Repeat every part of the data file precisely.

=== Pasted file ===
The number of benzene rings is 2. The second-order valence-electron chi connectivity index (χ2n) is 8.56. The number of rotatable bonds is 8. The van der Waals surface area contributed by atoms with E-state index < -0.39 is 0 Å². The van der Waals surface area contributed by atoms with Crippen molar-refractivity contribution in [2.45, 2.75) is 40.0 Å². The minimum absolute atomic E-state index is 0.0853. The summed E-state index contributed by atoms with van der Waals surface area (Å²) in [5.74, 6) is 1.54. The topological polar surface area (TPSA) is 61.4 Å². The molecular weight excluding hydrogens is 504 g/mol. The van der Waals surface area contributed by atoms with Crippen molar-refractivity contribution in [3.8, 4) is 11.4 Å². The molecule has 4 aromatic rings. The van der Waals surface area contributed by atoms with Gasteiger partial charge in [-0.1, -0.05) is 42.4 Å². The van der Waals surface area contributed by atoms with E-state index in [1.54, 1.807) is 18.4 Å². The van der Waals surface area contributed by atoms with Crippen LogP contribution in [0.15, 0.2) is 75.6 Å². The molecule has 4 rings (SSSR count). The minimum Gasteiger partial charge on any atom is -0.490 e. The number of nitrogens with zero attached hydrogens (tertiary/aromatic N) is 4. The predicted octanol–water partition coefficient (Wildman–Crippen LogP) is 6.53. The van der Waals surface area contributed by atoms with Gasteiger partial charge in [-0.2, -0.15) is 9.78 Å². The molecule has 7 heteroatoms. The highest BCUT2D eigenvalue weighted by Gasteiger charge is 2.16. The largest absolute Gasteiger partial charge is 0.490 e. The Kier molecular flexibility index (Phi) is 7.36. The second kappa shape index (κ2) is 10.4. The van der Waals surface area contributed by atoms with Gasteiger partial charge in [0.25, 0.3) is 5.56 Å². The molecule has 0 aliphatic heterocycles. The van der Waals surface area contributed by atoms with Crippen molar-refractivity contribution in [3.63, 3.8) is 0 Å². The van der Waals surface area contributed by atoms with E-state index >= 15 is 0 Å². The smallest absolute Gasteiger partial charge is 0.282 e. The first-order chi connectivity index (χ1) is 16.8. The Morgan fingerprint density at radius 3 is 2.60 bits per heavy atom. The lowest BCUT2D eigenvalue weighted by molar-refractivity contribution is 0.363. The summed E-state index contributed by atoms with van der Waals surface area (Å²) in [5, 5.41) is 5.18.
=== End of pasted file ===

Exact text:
The number of benzene rings is 2. The second-order valence-electron chi connectivity index (χ2n) is 8.56. The number of rotatable bonds is 8. The van der Waals surface area contributed by atoms with E-state index < -0.39 is 0 Å². The van der Waals surface area contributed by atoms with Crippen molar-refractivity contribution in [2.45, 2.75) is 40.0 Å². The minimum absolute atomic E-state index is 0.0853. The summed E-state index contributed by atoms with van der Waals surface area (Å²) in [5.74, 6) is 1.54. The topological polar surface area (TPSA) is 61.4 Å². The molecular weight excluding hydrogens is 504 g/mol. The van der Waals surface area contributed by atoms with Crippen molar-refractivity contribution in [3.8, 4) is 11.4 Å². The molecule has 4 aromatic rings. The van der Waals surface area contributed by atoms with Gasteiger partial charge in [-0.1, -0.05) is 42.4 Å². The van der Waals surface area contributed by atoms with E-state index in [1.54, 1.807) is 18.4 Å². The van der Waals surface area contributed by atoms with Crippen LogP contribution in [0.15, 0.2) is 75.6 Å². The molecule has 4 rings (SSSR count). The minimum Gasteiger partial charge on any atom is -0.490 e. The number of nitrogens with zero attached hydrogens (tertiary/aromatic N) is 4. The predicted octanol–water partition coefficient (Wildman–Crippen LogP) is 6.53. The van der Waals surface area contributed by atoms with Gasteiger partial charge in [-0.2, -0.15) is 9.78 Å². The molecule has 7 heteroatoms. The highest BCUT2D eigenvalue weighted by Gasteiger charge is 2.16. The largest absolute Gasteiger partial charge is 0.490 e. The Kier molecular flexibility index (Phi) is 7.36. The second kappa shape index (κ2) is 10.4. The van der Waals surface area contributed by atoms with Gasteiger partial charge in [0.25, 0.3) is 5.56 Å². The molecule has 0 aliphatic heterocycles. The van der Waals surface area contributed by atoms with Crippen molar-refractivity contribution in [3.63, 3.8) is 0 Å². The van der Waals surface area contributed by atoms with E-state index >= 15 is 0 Å². The smallest absolute Gasteiger partial charge is 0.282 e. The first-order chi connectivity index (χ1) is 16.8. The Morgan fingerprint density at radius 3 is 2.60 bits per heavy atom. The lowest BCUT2D eigenvalue weighted by molar-refractivity contribution is 0.363. The summed E-state index contributed by atoms with van der Waals surface area (Å²) in [5, 5.41) is 5.18.